KANSAS CITY, Mo. -- The football stadium is packed. The home team heads toward a score and then a referee's bad call stops the momentum. Some fans respond in unison with an obscenity.
A mother drags her two young children through a grocery store. One keeps lagging behind, picking items from shelves. Finally, the mother yells at the child. Her coarse vocabulary echoes down the aisle.
There's a widespread feeling in America that our language is, to put it politely, going to heck.
Nowadays, profanity and vulgarity slip out during normal discourse. Bad words aren't just the domain of athletes, soldiers or laborers. The cultured and the uncouth toss off salty vernacular in everyday places.
We're demeaning the language, in the eyes of the linguists and cultural observers.
"It represents a lowering of standards," says David Blankenhorn, president of the Institute for American Values in New York. "It's most evident in the decline of etiquette. It makes our common life together less civilized."
Harold Washington, who teaches at the Saint Paul School of Theology in Kansas City, agrees: "Language like that is disrespectful to people. We become colder when we eliminate courtesy and deference."
And then there is the effect on children, who copy profanity partly for the shock value. Linguists say that by substituting swear words for more precise or tactful language, children lose the capacity to talk more eloquently -- along with being rude.
"Our feeling is, 'If I can't find the right word, I can hide my lack of precision with profanity,' " says Ray Browne, director of the Popular Culture Center at Bowling Green State University in Ohio. "That's what children are learning about language."
The quest for acceptable language is getting greater attention lately.
Former Vice President Dan Quayle stoked the issue when he accused Hollywood of being too reliant on dirty words, among other unpleasantries. Hollywood answered that their productions merely reflected the way Americans talked.
There lies the quandary of profanity in today's society. Does the tide of dirty words in movies, on television and radio encourage such language among the general public? Or do the media reflect language people already are using?
Cursing is not a subject that's easily quantified. But Timothy Jay, a psychology professor in Massachusetts, chronicles one attempt in a recent book, "Cursing in America."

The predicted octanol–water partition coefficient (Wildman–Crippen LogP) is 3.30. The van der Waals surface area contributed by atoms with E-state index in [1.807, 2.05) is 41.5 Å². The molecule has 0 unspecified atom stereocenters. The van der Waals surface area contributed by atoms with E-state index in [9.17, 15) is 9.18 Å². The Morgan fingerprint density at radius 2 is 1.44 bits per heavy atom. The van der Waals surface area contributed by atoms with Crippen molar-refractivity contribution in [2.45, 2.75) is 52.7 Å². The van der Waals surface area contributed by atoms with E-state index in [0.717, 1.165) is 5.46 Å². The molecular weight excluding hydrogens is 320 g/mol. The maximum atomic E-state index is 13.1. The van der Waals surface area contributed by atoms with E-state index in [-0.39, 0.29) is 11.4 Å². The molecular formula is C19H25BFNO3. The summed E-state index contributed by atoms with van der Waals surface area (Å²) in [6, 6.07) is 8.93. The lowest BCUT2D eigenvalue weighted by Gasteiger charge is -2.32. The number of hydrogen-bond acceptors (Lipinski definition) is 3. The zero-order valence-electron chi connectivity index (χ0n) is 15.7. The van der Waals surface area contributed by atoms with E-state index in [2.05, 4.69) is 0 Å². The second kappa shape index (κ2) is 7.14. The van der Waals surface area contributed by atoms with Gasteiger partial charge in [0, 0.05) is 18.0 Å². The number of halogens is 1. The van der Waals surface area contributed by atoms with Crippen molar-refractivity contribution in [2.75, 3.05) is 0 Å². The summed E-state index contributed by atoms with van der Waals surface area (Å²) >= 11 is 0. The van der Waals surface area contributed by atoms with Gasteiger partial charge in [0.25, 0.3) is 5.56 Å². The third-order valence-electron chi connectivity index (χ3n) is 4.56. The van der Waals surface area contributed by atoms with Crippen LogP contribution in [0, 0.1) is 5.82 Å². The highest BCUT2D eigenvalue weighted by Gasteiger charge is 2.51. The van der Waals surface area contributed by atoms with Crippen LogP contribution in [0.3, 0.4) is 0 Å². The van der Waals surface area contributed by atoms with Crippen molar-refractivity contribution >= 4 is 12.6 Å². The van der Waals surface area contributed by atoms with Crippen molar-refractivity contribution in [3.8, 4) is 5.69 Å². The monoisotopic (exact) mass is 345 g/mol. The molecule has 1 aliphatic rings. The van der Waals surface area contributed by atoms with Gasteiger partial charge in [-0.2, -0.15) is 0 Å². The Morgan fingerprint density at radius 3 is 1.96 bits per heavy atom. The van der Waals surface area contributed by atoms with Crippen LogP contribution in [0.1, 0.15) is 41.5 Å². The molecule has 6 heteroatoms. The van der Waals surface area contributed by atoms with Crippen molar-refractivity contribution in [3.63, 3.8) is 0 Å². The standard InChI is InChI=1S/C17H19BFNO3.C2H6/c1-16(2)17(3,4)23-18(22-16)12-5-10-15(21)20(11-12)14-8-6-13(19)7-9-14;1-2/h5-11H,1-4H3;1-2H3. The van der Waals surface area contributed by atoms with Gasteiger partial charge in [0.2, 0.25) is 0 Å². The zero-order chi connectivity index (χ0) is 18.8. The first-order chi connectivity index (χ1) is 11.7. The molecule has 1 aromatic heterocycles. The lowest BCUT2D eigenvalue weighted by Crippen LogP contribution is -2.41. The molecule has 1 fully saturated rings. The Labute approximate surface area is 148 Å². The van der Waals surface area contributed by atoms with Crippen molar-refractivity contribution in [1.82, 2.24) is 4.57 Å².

Mr. Jay determines the rate of dirty-word use to be about 1 percent of all words spoken.
While that might not seem like much, Mr. Jay says that if a typical conversation flows at a rate of one word per second and if an exchange lasts five minutes, then ordinary participants are likely to utter three swear words.
"One of the things that makes it more obscene is that it's occurring in places where you're not used to hearing it," says James Hartman, an English professor at the University of Kansas.
A generation ago, some contend, profanity just wasn't heard as much in soda shops, schools or offices. Hollywood movies didn't include much cursing either.
This led to soldiers calling each other "thickheaded clunk" in the World War II film "Wake Island."
But the 1960s loosened standards. By decade's end, profanity began appearing in unabridged dictionaries. On film, "Rocky" (1976) used 36 swear words and, in a more recent leap, "GoodFellas" (1990) used the same swear word 246 times in 146 minutes, Mr. Jay reports.
"Does it reflect speech patterns of the day?" asks Mel Shavelson, a longtime award-winning screenwriter for movies and television. "I think it's probably a lot closer to it than the old days. It used to be if you walked into a room, you could tell if it was people or television that was talking. Now you don't."
Bad language follows the ebb and flow of cultural change, according to academics. Some say we're passing through a period of tolerance, what with looser sexual subject matters, increased violence and less parental control.
"Everything today is without limitations -- political, cultural, sexual," Mr. Browne contends. "There're no restrictions, and shame is no longer in our vocabulary."
Some suggest the swearing pendulum has reached its apex.
"This might not go on perpetually," says KU's Mr. Hartman. "I'm detecting early signs of people checking themselves, being more careful, feeling it's gone too far."
Deborah Boman sees that too, from the vantage point of a cultural philosopher: behind a bar.
"I eavesdrop on people all the time. It's definitely more prevalent than when I started 20 years ago," Ms. Boman says.
But today, she muses, "I think there's a backlash against it. Now, if someone says, 'Bleep you,' there are five people who turn around and say, 'Watch your mouth.' It's not cool so much anymore."